The Velveting Decision
Now that you've made a decision to take your best to the "county fair," it is time to get ready to compete. The first and most important decision is not when you should cut, but rather… should you cut? With 12 hard antler classes in each competition, producers really need to assess whether they are looking at a good velveting bull or a better representation of a hard antler bull. Once you get the hang of it, it's an easy decision to make.

Is the velvet short and stocky with good beam measurement which gets progressively larger as you move higher up the beam? (Figure 1) Or does this head of velvet lack fantastic beam but have long brow, bez and trez tines with an obviously elongated heart piece? (Figure 2) If it does, you should consider growing the bull out in hard antler and competing in one of next year's hard antler classes. With great tine lengths and long beams, you may find that your bull is unbeatable in his hard antler class. If you decide to allow him to grow out, remember to keep feeding him well so that his antler growth doesn't fizzle.

Figure 1
Figure 1
Figure 2
Figure 2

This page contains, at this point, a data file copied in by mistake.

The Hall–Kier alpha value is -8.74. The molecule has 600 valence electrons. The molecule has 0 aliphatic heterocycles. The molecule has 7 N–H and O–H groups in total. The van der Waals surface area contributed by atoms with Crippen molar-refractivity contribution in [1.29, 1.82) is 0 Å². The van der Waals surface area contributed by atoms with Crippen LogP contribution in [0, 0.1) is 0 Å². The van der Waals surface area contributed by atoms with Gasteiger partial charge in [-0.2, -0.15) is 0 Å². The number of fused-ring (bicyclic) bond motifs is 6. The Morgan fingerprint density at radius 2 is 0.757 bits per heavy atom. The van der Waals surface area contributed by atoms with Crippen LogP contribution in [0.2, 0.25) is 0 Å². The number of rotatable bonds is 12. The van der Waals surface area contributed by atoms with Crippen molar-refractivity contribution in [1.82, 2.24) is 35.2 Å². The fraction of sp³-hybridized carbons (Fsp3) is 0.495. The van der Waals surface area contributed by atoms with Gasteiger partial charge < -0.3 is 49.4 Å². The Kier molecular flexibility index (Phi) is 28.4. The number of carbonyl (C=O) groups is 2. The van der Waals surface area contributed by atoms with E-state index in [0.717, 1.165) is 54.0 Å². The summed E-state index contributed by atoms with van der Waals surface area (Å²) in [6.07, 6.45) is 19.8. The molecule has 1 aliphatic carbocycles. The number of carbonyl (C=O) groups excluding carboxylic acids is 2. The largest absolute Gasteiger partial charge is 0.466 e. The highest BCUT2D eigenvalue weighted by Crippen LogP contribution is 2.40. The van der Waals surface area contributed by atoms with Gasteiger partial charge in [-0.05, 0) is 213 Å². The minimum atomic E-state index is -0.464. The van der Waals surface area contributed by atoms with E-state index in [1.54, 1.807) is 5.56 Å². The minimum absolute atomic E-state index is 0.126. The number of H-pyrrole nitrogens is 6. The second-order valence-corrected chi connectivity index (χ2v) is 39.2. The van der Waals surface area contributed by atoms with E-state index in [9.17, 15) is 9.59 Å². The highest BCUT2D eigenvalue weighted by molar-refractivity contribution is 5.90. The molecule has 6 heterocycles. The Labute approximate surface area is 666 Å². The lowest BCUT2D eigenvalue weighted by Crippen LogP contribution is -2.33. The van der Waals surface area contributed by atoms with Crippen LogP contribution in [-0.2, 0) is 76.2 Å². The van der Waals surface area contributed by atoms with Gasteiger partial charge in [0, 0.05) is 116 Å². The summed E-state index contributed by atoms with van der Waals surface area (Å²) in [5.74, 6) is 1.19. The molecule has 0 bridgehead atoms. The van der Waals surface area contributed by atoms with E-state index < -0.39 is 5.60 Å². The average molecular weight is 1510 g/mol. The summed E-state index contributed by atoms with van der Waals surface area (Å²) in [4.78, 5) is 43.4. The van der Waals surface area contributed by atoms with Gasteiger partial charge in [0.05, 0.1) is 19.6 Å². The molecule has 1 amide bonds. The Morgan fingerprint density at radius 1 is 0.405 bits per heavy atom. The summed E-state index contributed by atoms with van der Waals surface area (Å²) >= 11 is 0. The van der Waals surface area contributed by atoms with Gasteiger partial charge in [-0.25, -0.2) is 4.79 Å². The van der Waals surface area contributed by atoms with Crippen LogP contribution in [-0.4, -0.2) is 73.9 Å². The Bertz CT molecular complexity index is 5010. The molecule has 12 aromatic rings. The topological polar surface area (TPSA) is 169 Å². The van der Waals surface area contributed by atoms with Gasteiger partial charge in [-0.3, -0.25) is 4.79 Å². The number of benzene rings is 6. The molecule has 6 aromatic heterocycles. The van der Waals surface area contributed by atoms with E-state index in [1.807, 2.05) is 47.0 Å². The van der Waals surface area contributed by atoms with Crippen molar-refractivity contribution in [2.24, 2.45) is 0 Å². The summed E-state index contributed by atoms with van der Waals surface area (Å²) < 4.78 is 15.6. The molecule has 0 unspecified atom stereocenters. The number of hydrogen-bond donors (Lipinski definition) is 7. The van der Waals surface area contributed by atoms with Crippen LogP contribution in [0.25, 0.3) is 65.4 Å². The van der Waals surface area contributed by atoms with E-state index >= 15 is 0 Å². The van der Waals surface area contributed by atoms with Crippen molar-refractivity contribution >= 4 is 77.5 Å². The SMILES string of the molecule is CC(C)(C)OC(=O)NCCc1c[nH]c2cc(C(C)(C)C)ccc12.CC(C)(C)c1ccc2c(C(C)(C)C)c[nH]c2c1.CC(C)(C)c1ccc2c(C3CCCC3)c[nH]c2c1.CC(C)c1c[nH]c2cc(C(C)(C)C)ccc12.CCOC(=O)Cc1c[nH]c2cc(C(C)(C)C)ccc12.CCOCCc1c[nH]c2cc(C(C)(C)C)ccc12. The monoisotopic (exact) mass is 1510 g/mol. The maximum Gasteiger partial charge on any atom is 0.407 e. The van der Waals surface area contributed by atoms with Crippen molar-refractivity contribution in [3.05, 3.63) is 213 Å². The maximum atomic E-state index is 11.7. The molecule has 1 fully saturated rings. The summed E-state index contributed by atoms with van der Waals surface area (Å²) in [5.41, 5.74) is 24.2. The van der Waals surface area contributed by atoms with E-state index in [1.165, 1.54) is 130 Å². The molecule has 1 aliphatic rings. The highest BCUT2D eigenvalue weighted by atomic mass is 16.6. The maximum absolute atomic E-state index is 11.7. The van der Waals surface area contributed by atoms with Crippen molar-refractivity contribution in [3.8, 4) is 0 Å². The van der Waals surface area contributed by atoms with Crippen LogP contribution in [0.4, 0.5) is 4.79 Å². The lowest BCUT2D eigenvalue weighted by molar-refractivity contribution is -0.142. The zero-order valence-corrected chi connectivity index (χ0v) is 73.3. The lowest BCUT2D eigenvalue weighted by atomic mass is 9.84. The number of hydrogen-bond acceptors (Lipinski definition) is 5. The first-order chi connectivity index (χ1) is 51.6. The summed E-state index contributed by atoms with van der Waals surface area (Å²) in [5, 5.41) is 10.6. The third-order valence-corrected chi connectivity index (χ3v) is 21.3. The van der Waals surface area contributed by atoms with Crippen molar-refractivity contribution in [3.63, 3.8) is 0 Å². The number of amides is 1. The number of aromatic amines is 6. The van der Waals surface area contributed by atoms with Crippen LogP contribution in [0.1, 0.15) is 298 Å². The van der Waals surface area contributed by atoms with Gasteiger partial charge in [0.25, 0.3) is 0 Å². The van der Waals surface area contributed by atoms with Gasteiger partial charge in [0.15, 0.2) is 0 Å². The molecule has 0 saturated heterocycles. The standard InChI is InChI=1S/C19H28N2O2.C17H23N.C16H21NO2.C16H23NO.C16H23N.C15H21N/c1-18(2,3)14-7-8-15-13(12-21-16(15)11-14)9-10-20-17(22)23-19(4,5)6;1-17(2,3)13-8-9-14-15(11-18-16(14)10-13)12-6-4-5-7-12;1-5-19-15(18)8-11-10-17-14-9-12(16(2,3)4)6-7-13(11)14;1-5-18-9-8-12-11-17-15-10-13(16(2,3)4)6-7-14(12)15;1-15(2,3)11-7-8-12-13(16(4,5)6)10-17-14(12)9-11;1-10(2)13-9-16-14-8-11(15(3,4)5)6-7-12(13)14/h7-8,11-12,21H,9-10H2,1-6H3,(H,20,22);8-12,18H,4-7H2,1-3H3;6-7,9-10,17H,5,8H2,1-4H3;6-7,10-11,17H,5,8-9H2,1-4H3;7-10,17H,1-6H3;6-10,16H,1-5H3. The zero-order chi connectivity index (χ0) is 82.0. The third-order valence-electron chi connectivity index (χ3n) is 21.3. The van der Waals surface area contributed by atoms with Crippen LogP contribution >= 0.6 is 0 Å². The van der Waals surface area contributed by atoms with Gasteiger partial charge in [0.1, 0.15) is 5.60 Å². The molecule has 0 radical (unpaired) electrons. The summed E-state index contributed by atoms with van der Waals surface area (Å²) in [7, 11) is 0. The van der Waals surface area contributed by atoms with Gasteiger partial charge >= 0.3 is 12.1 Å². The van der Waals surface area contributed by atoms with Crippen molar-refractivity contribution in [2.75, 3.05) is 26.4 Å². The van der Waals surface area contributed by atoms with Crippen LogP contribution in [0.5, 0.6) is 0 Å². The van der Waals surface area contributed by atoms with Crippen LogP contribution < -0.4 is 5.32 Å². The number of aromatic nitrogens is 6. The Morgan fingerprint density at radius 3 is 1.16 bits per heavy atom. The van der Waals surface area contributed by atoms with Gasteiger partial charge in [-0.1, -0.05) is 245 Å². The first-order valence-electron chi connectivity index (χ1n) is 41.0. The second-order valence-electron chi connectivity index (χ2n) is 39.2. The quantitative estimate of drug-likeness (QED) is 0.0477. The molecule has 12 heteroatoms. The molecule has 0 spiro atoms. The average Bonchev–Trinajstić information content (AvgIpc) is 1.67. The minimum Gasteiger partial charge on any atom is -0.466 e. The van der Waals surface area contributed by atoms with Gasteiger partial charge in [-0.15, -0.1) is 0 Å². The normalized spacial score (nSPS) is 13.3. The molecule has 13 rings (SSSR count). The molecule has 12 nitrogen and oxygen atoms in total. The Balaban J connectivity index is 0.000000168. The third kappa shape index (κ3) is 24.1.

If you've decided to harvest velvet, you first want to snap some pictures of your bull in velvet that show a clearly legible tag. Remember, beginning with the 1999 calf crop which will qualify for the 2001 antler competitions, all bull calves must have visible, dangling, tamperproof ear tags (preferably two), obtained from NAEBA or your state or province. The bulls must be included in the NAEBA inventory system or any state/provincial government, age-verified inventory system or be registered with NAEBA prior to their regional competitions. Prior to the international competition, all bulls must be NAEBA registered. These requirements will improve the age verification process that is so vital to fair play in sanctioned antler competitions. Finally, to avoid any disappointments after velvet removal, ensure that you have the pictures developed one or two days before velveting to ensure that the bull in velvet can be clearly identified with his tamperproof or dangle ear tags. (1998 or older bulls are grandfathered in on tagging requirements.)